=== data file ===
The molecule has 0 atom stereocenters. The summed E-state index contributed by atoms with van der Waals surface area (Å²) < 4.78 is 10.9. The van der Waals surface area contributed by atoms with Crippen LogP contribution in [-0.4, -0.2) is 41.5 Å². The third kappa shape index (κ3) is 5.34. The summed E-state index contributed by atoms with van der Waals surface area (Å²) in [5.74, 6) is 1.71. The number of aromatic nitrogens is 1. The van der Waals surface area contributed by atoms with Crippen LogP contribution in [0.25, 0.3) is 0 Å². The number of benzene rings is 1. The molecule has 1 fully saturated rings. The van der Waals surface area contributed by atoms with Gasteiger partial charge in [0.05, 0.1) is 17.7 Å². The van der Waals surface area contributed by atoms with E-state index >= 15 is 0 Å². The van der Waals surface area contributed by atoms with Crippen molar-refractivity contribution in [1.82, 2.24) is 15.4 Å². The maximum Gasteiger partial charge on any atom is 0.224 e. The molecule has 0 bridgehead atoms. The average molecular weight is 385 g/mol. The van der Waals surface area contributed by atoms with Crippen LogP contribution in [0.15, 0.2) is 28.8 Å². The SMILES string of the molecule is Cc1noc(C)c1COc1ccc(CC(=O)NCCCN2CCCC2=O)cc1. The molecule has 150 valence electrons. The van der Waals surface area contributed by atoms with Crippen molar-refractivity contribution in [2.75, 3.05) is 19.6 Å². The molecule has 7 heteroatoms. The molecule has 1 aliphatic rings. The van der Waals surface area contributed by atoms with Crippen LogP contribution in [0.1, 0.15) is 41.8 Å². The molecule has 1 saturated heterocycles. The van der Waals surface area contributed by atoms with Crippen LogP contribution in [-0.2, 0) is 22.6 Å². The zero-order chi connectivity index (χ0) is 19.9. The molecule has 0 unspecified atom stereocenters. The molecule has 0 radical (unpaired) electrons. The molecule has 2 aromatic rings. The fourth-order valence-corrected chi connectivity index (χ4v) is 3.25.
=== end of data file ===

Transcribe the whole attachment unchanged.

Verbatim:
The molecule has 0 atom stereocenters. The summed E-state index contributed by atoms with van der Waals surface area (Å²) < 4.78 is 10.9. The van der Waals surface area contributed by atoms with Crippen LogP contribution in [-0.4, -0.2) is 41.5 Å². The third kappa shape index (κ3) is 5.34. The summed E-state index contributed by atoms with van der Waals surface area (Å²) in [5.74, 6) is 1.71. The number of aromatic nitrogens is 1. The van der Waals surface area contributed by atoms with Crippen LogP contribution in [0.25, 0.3) is 0 Å². The number of benzene rings is 1. The molecule has 1 fully saturated rings. The van der Waals surface area contributed by atoms with Gasteiger partial charge in [0.05, 0.1) is 17.7 Å². The van der Waals surface area contributed by atoms with E-state index >= 15 is 0 Å². The van der Waals surface area contributed by atoms with Crippen molar-refractivity contribution in [1.82, 2.24) is 15.4 Å². The maximum Gasteiger partial charge on any atom is 0.224 e. The molecule has 0 bridgehead atoms. The average molecular weight is 385 g/mol. The van der Waals surface area contributed by atoms with Crippen LogP contribution in [0.15, 0.2) is 28.8 Å². The SMILES string of the molecule is Cc1noc(C)c1COc1ccc(CC(=O)NCCCN2CCCC2=O)cc1. The molecule has 150 valence electrons. The van der Waals surface area contributed by atoms with Crippen molar-refractivity contribution in [2.75, 3.05) is 19.6 Å². The molecule has 7 heteroatoms. The molecule has 1 aliphatic rings. The van der Waals surface area contributed by atoms with Crippen LogP contribution in [0.1, 0.15) is 41.8 Å². The molecule has 1 saturated heterocycles. The van der Waals surface area contributed by atoms with Crippen LogP contribution in [-0.2, 0) is 22.6 Å². The zero-order chi connectivity index (χ0) is 19.9. The molecule has 0 unspecified atom stereocenters. The molecule has 0 radical (unpaired) electrons. The molecule has 2 aromatic rings. The fourth-order valence-corrected chi connectivity index (χ4v) is 3.25.